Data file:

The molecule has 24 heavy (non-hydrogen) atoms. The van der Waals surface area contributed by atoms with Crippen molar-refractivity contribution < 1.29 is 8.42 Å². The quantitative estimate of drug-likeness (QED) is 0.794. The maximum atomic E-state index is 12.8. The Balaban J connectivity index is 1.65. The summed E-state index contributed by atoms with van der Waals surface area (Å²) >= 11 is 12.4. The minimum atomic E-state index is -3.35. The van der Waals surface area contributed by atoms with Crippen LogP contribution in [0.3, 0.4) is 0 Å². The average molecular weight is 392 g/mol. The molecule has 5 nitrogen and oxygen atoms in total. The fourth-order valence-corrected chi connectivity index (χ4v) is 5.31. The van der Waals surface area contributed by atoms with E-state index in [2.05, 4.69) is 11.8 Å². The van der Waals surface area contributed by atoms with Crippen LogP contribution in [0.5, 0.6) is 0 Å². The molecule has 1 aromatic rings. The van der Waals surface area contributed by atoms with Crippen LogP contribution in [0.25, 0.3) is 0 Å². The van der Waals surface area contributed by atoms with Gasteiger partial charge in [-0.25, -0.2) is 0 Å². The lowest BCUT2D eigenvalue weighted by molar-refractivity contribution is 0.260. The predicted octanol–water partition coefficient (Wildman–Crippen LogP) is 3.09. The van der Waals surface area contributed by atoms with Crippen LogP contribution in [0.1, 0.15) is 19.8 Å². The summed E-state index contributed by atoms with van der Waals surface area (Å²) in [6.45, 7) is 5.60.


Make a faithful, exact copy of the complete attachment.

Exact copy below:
The molecule has 24 heavy (non-hydrogen) atoms. The van der Waals surface area contributed by atoms with Crippen molar-refractivity contribution < 1.29 is 8.42 Å². The quantitative estimate of drug-likeness (QED) is 0.794. The maximum atomic E-state index is 12.8. The Balaban J connectivity index is 1.65. The summed E-state index contributed by atoms with van der Waals surface area (Å²) >= 11 is 12.4. The minimum atomic E-state index is -3.35. The van der Waals surface area contributed by atoms with Crippen LogP contribution in [0.3, 0.4) is 0 Å². The average molecular weight is 392 g/mol. The molecule has 5 nitrogen and oxygen atoms in total. The fourth-order valence-corrected chi connectivity index (χ4v) is 5.31. The van der Waals surface area contributed by atoms with E-state index in [2.05, 4.69) is 11.8 Å². The van der Waals surface area contributed by atoms with Crippen LogP contribution in [0.5, 0.6) is 0 Å². The molecule has 1 aromatic rings. The van der Waals surface area contributed by atoms with Crippen LogP contribution in [0.25, 0.3) is 0 Å². The van der Waals surface area contributed by atoms with Gasteiger partial charge in [-0.25, -0.2) is 0 Å². The lowest BCUT2D eigenvalue weighted by molar-refractivity contribution is 0.260. The predicted octanol–water partition coefficient (Wildman–Crippen LogP) is 3.09. The van der Waals surface area contributed by atoms with Crippen LogP contribution in [0.1, 0.15) is 19.8 Å². The summed E-state index contributed by atoms with van der Waals surface area (Å²) in [6.45, 7) is 5.60.